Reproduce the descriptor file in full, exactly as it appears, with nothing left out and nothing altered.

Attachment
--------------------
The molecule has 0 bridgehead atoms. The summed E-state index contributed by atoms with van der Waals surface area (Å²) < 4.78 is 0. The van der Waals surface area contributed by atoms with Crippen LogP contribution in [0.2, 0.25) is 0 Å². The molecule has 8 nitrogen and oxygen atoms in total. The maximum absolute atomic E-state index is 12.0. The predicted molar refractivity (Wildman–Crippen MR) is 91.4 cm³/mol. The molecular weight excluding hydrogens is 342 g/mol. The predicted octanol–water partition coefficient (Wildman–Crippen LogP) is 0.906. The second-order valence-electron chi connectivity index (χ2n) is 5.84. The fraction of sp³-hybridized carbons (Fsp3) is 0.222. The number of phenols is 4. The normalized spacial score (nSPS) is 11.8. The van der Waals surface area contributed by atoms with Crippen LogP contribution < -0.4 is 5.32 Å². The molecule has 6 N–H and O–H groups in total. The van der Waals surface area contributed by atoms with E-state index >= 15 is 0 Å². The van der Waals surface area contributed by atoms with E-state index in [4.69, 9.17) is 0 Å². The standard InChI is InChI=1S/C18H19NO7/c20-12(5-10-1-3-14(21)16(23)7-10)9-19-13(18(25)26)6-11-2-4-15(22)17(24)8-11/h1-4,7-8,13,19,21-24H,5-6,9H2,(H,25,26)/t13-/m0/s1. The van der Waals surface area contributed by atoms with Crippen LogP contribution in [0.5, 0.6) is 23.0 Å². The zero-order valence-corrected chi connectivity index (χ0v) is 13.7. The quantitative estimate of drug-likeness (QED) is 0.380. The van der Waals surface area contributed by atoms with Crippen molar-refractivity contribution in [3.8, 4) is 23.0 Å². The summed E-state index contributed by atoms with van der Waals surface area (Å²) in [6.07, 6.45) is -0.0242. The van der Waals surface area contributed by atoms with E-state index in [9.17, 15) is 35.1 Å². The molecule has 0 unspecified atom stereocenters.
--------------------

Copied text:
The molecule has 0 bridgehead atoms. The summed E-state index contributed by atoms with van der Waals surface area (Å²) < 4.78 is 0. The van der Waals surface area contributed by atoms with Crippen LogP contribution in [0.2, 0.25) is 0 Å². The molecule has 8 nitrogen and oxygen atoms in total. The maximum absolute atomic E-state index is 12.0. The predicted molar refractivity (Wildman–Crippen MR) is 91.4 cm³/mol. The molecular weight excluding hydrogens is 342 g/mol. The predicted octanol–water partition coefficient (Wildman–Crippen LogP) is 0.906. The second-order valence-electron chi connectivity index (χ2n) is 5.84. The fraction of sp³-hybridized carbons (Fsp3) is 0.222. The number of phenols is 4. The normalized spacial score (nSPS) is 11.8. The van der Waals surface area contributed by atoms with Crippen LogP contribution < -0.4 is 5.32 Å². The molecule has 6 N–H and O–H groups in total. The van der Waals surface area contributed by atoms with E-state index >= 15 is 0 Å². The van der Waals surface area contributed by atoms with E-state index in [4.69, 9.17) is 0 Å². The standard InChI is InChI=1S/C18H19NO7/c20-12(5-10-1-3-14(21)16(23)7-10)9-19-13(18(25)26)6-11-2-4-15(22)17(24)8-11/h1-4,7-8,13,19,21-24H,5-6,9H2,(H,25,26)/t13-/m0/s1. The van der Waals surface area contributed by atoms with Crippen LogP contribution in [0.5, 0.6) is 23.0 Å². The zero-order valence-corrected chi connectivity index (χ0v) is 13.7. The quantitative estimate of drug-likeness (QED) is 0.380. The van der Waals surface area contributed by atoms with Crippen molar-refractivity contribution in [3.8, 4) is 23.0 Å². The summed E-state index contributed by atoms with van der Waals surface area (Å²) in [6.07, 6.45) is -0.0242. The van der Waals surface area contributed by atoms with E-state index in [9.17, 15) is 35.1 Å². The molecule has 0 unspecified atom stereocenters.